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Federal Court Rules That Gay Widow Is Entitled to Estate Tax Refund
Finding that the Defense of Marriage Act's (DOMA's) denial of equal benefits to same-sex couples violates the Equal Protection Clause of the Fifth Amendment, a federal court judge has awarded the surviving spouse of a lesbian couple reimbursement for the tax bill she paid on her wife's estate.
Edith Windsor and Thea Spyer became engaged in 1967 and were married in Canada in 2007, although they lived in New York City. Ordinarily, spouses can leave any amount of property to their spouses free of federal estate tax. But when Ms. Spyer died in 2009, Ms. Windsor, now 82, had to pay Ms Spyer's estate tax bill because of DOMA, a 1996 law that denies federal recognition of gay marriages.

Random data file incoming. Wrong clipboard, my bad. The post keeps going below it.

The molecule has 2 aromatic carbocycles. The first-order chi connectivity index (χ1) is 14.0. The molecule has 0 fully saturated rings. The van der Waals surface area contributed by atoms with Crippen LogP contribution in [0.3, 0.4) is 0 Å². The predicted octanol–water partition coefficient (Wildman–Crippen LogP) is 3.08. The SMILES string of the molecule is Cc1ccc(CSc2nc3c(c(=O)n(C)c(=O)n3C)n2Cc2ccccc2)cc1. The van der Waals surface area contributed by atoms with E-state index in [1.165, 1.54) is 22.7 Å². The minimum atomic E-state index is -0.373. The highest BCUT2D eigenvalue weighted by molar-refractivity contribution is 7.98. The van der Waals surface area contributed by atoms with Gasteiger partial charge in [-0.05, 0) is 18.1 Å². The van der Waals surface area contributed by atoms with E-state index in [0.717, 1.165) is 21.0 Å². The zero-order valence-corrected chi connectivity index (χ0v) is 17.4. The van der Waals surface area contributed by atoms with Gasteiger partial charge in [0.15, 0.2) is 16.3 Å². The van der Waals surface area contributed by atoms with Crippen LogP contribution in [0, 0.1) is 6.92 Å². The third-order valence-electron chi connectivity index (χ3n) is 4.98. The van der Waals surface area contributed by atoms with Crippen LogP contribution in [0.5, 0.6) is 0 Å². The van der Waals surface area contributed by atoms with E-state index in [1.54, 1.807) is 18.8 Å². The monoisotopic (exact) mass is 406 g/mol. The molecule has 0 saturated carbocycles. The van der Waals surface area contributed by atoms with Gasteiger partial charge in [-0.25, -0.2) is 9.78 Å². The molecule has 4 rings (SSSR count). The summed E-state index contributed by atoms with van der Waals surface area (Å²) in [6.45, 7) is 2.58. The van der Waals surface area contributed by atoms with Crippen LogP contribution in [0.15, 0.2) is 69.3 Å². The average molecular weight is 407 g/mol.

Although New York State considered the couple married, the federal government did not and taxed Ms. Syper's estate as though the two were not married. Ms. Windsor sued the U.S. government seeking to have DOMA declared unconstitutional and asking for a refund of the more than $350,000 in estate taxes she was forced to pay.
Federal court judge Barbara Jones from the U.S. District Court for the Southern District of New York ruled that there was no rational basis for DOMA's prohibition on recognizing same-sex marriages. Jones stated that it was unclear how DOMA preserves traditional marriage, which is one of the stated purposes of the law. As ElderLawAnswers reported last year, President Obama decided to stop defending DOMA, so members of Congress formed an advisory group to defend the law. This is the fifth case to strike down DOMA.
To read the court’s decision, click here.